Supporting the

Neuroendocrine Cancer Community



The Facts

Neuroendocrine Neoplasm (NENs) is an umbrella term used to cover a group of cancers that start in neuroendocrine cells. These cancers may also be referred to as NETs, NECs, or even Carcinoids. NENs occur when neuroendocrine cells stop working normally and start to grow or behave abnormally.

There are 2 key types of NEN:

  1. NETs (neuroendocrine tumours) are called ‘well-differentiated’ and tend to have a slow to moderate growth pattern.
  2. NECs (neuroendocrine carcinomas) – are called ‘poorly differentiated’ and tend to grow rapidly.

    To simplify, we use the term NENs throughout this page.

Appendix NENs

The appendix can be found near the junction where the large and small bowel meet. It is a small thin tube, approximately 4 inches long. Normally the appendix sits in the lower right abdomen. It has no clearly identified function in humans.

Appendix NENs are uncommon, however, they do make up the majority of Appendicial Neoplasms. They are usually only discovered following treatment, for example, histology review following appendicectomy. Symptoms, if they occur, tend to be the same as for suspected appendicitis. Most of the tumours are located at the tip of the Appendix and are diagnosed at an early stage, meaning that curative surgery can be performed. A small proportion are located at the base of the Appendix and may require further and longer term interventions.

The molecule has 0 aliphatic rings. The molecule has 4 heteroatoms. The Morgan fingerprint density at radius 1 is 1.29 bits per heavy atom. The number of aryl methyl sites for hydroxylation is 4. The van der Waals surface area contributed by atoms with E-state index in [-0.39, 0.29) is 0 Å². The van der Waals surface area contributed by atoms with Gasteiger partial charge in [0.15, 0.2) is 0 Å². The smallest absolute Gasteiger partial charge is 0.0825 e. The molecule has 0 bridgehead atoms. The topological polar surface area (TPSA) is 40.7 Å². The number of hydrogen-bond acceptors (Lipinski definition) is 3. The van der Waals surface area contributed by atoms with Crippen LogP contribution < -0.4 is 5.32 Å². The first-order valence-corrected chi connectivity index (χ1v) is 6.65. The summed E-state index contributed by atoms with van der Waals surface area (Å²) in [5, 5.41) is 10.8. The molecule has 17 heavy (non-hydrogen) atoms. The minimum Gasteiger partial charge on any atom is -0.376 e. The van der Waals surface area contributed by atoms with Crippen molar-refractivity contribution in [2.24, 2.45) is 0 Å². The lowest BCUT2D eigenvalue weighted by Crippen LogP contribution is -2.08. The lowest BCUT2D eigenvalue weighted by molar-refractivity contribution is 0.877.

Symptoms that may or may not include Neuroendocrine Cancer associated syndromes. (Syndrome is where 2 or more related symptoms occur).

Neuroendocrine Cancers of the appendix are uncommon and usually only discovered during tests or treatments for other conditions, for example, histology review following appendicectomy. Therefore symptoms, if they occur, may be the same as for suspected appendicitis.

They are rarely associated with a Neuroendocrine Cancer associated syndrome.



Tests that may be used for the diagnosis and / or monitoring of Neuroendocrine Cancer of the Appendix:

Blood and / or urine:
Full blood count
Liver and kidney function
CEA, Ca19-9, Ca-125.
Chromogranin A
Urinary or serum 5HiAA (serotonin).

CT chest & abdomen and / or CT chest &MRI abdomen
Octreotide (SPECT) or Gallium-Dotatate PET/CT.

Colonoscopy or CT colonoscopy/enterolysis (a non-invasive CT examination of the large/small bowel)